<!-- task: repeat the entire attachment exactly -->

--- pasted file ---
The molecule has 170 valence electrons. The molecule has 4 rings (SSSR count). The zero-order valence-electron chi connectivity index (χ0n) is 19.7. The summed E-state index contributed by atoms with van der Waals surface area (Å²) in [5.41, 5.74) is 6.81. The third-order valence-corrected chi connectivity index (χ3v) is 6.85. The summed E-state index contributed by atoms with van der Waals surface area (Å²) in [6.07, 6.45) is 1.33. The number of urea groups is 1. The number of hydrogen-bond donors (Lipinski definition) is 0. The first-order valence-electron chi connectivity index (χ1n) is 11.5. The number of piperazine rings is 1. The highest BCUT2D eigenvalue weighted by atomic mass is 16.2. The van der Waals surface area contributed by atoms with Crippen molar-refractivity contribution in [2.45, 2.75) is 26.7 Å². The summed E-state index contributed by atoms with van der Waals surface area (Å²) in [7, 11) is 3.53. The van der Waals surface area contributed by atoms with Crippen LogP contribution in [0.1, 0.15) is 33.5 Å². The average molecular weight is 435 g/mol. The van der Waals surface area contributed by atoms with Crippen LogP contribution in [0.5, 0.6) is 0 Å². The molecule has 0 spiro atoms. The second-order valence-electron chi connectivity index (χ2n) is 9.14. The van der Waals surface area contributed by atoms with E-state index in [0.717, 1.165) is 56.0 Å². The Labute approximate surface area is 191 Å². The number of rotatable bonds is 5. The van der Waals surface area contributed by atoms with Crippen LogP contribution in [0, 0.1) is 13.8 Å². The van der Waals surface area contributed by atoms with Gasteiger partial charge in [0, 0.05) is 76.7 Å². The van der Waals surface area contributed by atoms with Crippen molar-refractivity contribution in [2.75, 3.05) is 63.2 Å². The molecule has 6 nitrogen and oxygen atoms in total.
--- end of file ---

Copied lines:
The molecule has 170 valence electrons. The molecule has 4 rings (SSSR count). The zero-order valence-electron chi connectivity index (χ0n) is 19.7. The summed E-state index contributed by atoms with van der Waals surface area (Å²) in [5.41, 5.74) is 6.81. The third-order valence-corrected chi connectivity index (χ3v) is 6.85. The summed E-state index contributed by atoms with van der Waals surface area (Å²) in [6.07, 6.45) is 1.33. The number of urea groups is 1. The number of hydrogen-bond donors (Lipinski definition) is 0. The first-order valence-electron chi connectivity index (χ1n) is 11.5. The number of piperazine rings is 1. The highest BCUT2D eigenvalue weighted by atomic mass is 16.2. The van der Waals surface area contributed by atoms with Crippen molar-refractivity contribution in [2.45, 2.75) is 26.7 Å². The summed E-state index contributed by atoms with van der Waals surface area (Å²) in [7, 11) is 3.53. The van der Waals surface area contributed by atoms with Crippen LogP contribution in [0.1, 0.15) is 33.5 Å². The average molecular weight is 435 g/mol. The van der Waals surface area contributed by atoms with Crippen LogP contribution in [0.5, 0.6) is 0 Å². The molecule has 0 spiro atoms. The second-order valence-electron chi connectivity index (χ2n) is 9.14. The van der Waals surface area contributed by atoms with E-state index in [0.717, 1.165) is 56.0 Å². The Labute approximate surface area is 191 Å². The number of rotatable bonds is 5. The van der Waals surface area contributed by atoms with Crippen LogP contribution in [0, 0.1) is 13.8 Å². The van der Waals surface area contributed by atoms with Gasteiger partial charge in [0, 0.05) is 76.7 Å². The van der Waals surface area contributed by atoms with Crippen molar-refractivity contribution in [2.75, 3.05) is 63.2 Å². The molecule has 6 nitrogen and oxygen atoms in total.